The answer seems so easy

Let's see if I have this right:

  • NASCAR throws the yellow caution flag with four laps to go in Sunday's Aaron's 499 at Talladega (Ala.) Superspeedway, and Jeff Gordon is awarded the victory over Dale Earnhardt Jr. However, Junior is initially scored as the race leader on lap 185 of the 188-lap event, and then suddenly, on lap 187, just one lap from the end -- and still under caution -- Gordon miraculously is scored the leader ... and eventual winner.

  • Less than a month earlier in the Food City 500 at Bristol (Tenn.) Motor Speedway, NASCAR stops the action by throwing a red flag with six laps to go, allows a track cleanup, then lets the field go back to green-flag racing for the final three laps, with Kurt Busch holding on for the lead.

    Am I missing something here, or are these two scenarios very similar -- yet wound up with two completely different outcomes?

    Granted, there's one slight difference: Bristol was red-flagged with six laps to go, while Talladega was yellow-flagged with just four laps to go. And in most cases, NASCAR will let a race finish under caution if there's less than five laps remaining, as was the case at Talladega.

    But NASCAR officials also have the discretion to supersede that five-laps-to-go rule, as well. If they feel the race outcome is significantly on the line, they can do exactly what they did at Bristol: red-flag the event until everything is cleaned up, and then have a five-lap -- or less -- shootout to the checkered flag.

    It's hard to blame the thousands of fans at Talladega who littered the racetrack with debris after the announcement that Gordon was indeed ruled the winner and it was ending under caution. They were upset, and rightly so. Many of them came several hundred miles, spent several hundreds of dollars in travel and lodging costs, and spent probably well over $100 per person just on race day alone for admission, refreshments and souvenirs.

    And then, just when it appeared an exciting race would have an even more exciting ending, the plug was pulled.

    A good indication of how bad this finish was: I've received countless e-mails from fans asking my thoughts, or them venting theirs, and not one tome was in favor of how things wound up -- and some of them are die-hard Gordon fans.

    It was a cheap finish to a race that for the first 184 laps was anything but cheap. Even with the almost mandatory "big one" multi-car wreck earlier in the day, the field regrouped and gave the crowd close to three-quarters of their money's worth. But with the way the race ended, it's understandable that fans wanted their money back afterward.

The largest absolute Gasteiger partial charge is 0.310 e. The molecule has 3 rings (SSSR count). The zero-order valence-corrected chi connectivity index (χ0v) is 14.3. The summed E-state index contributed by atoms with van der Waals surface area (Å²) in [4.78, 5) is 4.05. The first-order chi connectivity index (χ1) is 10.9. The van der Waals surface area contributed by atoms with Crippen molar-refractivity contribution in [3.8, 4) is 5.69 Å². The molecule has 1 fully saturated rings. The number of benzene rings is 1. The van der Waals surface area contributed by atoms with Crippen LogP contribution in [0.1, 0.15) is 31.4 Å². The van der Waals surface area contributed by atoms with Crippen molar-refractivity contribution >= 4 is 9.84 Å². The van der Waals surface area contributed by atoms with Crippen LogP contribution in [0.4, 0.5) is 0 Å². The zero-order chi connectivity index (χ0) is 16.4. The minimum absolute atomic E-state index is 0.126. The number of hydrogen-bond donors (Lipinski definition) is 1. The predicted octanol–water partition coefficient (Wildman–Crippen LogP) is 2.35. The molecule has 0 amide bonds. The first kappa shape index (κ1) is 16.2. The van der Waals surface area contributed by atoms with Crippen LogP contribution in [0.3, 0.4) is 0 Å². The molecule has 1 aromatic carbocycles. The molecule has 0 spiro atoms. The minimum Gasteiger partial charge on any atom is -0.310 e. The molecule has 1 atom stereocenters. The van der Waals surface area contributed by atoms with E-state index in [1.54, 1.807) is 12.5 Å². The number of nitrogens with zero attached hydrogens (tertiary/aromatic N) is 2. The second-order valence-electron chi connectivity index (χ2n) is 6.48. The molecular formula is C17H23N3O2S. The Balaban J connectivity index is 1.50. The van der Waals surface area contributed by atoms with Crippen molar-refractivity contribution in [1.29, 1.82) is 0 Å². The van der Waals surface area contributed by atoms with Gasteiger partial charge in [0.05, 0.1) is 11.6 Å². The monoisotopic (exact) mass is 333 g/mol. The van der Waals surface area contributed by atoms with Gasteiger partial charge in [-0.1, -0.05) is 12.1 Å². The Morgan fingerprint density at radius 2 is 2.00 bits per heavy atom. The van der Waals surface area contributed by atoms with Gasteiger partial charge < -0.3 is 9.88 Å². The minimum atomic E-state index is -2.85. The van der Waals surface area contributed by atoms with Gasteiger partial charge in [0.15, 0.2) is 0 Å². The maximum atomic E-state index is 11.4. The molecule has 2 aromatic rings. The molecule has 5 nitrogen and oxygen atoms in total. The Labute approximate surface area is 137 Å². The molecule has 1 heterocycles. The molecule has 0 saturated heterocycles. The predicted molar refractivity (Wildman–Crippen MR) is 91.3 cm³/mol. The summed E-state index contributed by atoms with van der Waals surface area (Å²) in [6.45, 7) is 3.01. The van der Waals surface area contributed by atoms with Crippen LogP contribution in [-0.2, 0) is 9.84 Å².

Since this type of thing usually happens at least once a season -- and it already has now twice this year in the first nine races -- isn't it time NASCAR finally puts together one consistent rule that will prevent something like Sunday's dismal finish from repeating?

    It wouldn't be that difficult, either.

    Why doesn't NASCAR simply make a hard-and-fast rule that every race must finish under green, period? That way, there won't be any cheap or controversial or unsavory finishes for drivers and fans. Let's face it, fans come to see the checkered flag wave alone, and drivers do their utmost to take that flag. Why short-change both by letting a race finish under yellow?

    With the exception of bad weather such as rain, or impending darkness at tracks that do not have lights, it's hard to imagine why NASCAR officials couldn't make things so much simpler by just mandating a checkered flag finish under green conditions for every event.

    Better yet, if a race is either placed under yellow caution or red-flagged, but it does have the opportunity to be restarted for a green-flag finish, how about a minimum of a two- or three-lap final shootout? Regardless if the race is scheduled for 400 or 500 miles or laps, give the fans the four-wheel equivalent of sudden death overtime (OK, so maybe sudden death isn't the best choice of words when it comes to racing, but you get the idea).

    Even if there's just one lap to go to the checkered flag, and the race is still under yellow, why can't NASCAR either keep the race going a few more laps until it can have a two- or three-lap final sprint to the finish under green? Or, why can't it just red-flag the race until the cause of the yellow is rectified, thus setting up a final two- or three-lap shootout?

    After all, since NASCAR makes the rules, then it can bend them or change them when needed. Instead of making so many people leave the racetrack unhappy -- fans and drivers alike -- and giving extra work for the trash collectors after a race, NASCAR's head honchos could very easily rectify things so that we never have another ending like the one Sunday at 'Dega.

    Jerry Bonkowski covers NASCAR for ESPN.com. He can be reached at Motorsportwriter@MSN.com.